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Kate Spade, Skagen still care about Android Wear

by Justin Herrick | January 10, 2018January 10, 2018 11:00 am PST

Fossil Group leads a very small group that believes Android Wear isn’t a mess. Consumers may have lost interest in Android-based smartwatches, but the company continues rolling out new hardware from its licensed brands. The latest models debuting at CES 2018 in Las Vegas belong to Kate Spade and Skagen Designs.

Even though the software isn’t different than anything we’ve seen in the past, these high-end brands are showcasing smartwatches with unique looks.

Kate Spade’s first smartwatch is the Scallop. No, we’re not making that up. Fossil actually decided to allow a premium brand’s smartwatch to be named after a type of clam that people love to eat. It does make sense, though. The bezel on the Scallop looks a lot like the exterior on a scallop.

Behind the circular OLED (390×390) display is Qualcomm’s Snapdragon Wear 2100 processor. Since this is more for fashion than function, Fossil didn’t include a heart-rate sensor. The Scallop is merely a gold-colored smartwatch that adds more style to your outfit.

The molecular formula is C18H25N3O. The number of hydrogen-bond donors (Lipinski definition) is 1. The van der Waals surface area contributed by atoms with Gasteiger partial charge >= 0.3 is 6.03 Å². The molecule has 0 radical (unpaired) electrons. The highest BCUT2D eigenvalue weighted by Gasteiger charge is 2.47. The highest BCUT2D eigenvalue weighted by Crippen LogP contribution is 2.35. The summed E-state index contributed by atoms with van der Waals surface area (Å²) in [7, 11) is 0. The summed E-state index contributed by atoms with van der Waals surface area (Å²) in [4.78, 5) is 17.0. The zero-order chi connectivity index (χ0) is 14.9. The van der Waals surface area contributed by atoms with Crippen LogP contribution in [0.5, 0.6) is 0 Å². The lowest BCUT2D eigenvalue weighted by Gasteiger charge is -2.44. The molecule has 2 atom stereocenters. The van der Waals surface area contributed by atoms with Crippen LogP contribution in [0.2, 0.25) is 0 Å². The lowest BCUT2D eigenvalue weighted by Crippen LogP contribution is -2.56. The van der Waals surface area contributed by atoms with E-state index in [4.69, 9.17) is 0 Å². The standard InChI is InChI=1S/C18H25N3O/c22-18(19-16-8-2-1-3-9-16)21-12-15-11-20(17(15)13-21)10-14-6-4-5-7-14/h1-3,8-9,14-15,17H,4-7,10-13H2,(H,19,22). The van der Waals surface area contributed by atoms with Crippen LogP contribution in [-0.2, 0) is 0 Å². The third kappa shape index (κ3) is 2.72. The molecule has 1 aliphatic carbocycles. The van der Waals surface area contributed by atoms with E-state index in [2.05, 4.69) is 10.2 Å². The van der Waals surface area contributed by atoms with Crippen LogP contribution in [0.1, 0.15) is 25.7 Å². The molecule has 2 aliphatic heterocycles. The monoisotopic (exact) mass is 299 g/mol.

Online you can already pre-order the Scallop for $295, and it’ll ship on February 1.

Skagen’s Falster is essentially the same as the Scallop, but its vibe leans toward men rather than women.

Details on this smartwatch are unfortunately light. All we know is that, like Kate Spade’s new offering, the Falster has a circular OLED display and the Snapdragon Wear 2100 inside. It also has options for mesh and leather bands. The lugs are indeed visible, so changing them to something else isn’t too difficult.

Availability wasn’t provided, but we know Skagen will have the Falster priced at $275 for the base model. If you need a fancier band, the price jumps up to $295.

Google, no matter how many luxury brands it partners with, needs to get to the bottom of Android Wear’s problem. There are way too many smartwatches with little differentiation between them. It’s great to see Fossil support the platform, but its licensed brands aren’t what will attract the average consumer. Smartwatches are still associated with technology brands above all else.


Justin Herrick

Justin is easily attracted to power buttons. His interest in technology started as a child in the 1990s with the original PlayStation, and two...

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